After a small dip in April, UMich sentiment was expected to modestly rebound in May but preliminary data shows a huge jump led by a spike in 'hope'.
The headline UMich sentiument survey printed at its highest since January 2004 led by a spike in expectations:
Current economic conditions index rose to 112.4 vs. 112.3 last month.
Expectations index rose to 96.0 vs. 87.4 last month.
When asked about prospective trends in the economy, the expected pace of economic growth did not change as much as
consumers’ subjective assessments. Good times during the year were expected by 62% of all consumers in early May, the
highest figure since 68% was recorded in 2004.
“The proportion of consumers who anticipated an economic downturn in the next five years fell to 36%, the lowest level since 2004.”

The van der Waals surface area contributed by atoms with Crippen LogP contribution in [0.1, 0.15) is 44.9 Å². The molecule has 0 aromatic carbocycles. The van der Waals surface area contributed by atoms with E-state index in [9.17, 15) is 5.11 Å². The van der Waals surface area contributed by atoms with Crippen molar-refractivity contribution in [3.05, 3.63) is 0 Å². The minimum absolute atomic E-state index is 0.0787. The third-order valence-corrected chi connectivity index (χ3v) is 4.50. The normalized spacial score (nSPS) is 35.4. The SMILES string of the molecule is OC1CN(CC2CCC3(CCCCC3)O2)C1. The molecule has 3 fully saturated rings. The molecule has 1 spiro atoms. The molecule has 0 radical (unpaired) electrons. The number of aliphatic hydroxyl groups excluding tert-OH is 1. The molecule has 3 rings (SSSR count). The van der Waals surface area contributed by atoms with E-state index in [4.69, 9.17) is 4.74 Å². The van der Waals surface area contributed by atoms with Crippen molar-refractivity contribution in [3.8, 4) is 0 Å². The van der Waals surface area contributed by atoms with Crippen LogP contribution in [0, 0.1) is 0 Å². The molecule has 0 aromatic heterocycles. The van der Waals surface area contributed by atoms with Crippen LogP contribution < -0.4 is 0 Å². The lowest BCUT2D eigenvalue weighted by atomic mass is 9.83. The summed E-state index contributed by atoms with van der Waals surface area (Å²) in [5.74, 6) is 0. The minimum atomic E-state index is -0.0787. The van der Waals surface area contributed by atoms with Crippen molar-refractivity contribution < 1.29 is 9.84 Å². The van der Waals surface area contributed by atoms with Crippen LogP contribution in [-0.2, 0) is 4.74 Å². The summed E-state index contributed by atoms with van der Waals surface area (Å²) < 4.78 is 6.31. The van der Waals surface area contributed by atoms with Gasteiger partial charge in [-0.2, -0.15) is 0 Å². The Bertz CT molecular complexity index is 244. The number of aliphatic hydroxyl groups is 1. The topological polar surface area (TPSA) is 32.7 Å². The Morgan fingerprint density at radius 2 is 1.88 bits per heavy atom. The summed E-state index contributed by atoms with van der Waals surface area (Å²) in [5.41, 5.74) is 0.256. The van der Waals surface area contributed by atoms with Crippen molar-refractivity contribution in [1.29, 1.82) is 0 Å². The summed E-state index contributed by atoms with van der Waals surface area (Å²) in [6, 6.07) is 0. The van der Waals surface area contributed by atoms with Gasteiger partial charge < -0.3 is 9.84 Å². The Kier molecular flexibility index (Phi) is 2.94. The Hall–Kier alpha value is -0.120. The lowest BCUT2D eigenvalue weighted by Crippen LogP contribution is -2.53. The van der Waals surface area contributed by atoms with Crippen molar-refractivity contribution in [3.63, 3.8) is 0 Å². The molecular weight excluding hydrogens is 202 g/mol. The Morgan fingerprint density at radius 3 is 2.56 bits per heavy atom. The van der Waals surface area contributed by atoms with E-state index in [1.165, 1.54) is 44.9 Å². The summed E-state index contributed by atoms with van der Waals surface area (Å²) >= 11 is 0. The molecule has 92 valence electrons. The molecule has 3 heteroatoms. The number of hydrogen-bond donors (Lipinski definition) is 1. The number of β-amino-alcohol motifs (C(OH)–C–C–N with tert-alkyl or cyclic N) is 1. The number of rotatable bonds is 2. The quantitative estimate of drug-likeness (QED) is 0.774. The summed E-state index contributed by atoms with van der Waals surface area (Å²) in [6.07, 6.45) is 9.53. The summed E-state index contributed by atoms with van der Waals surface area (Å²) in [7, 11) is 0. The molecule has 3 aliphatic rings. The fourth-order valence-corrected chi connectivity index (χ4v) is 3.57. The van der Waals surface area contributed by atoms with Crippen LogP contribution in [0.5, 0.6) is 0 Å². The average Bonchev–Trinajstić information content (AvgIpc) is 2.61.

Short- and longer-term inflation expectations also soared in preliminary May data (1Y jumping to 2.8% from 2.5% and 5-10Y jumping from 2.3% to 2.6%).
Finally, on the downside, favorable judgements about buying conditions for household durables fell in early May to the lowest level in three years. Consumers voiced less favorable views on product prices and judged buy-in-advance rationales more favorably (perhaps due to the hike in tariffs). Favorable home buying attitudes declined slightly and views on home selling rose slightly due to rising home prices. Vehicle buying attitudes, in contrast, inched upward in early May largely due to more positive price perceptions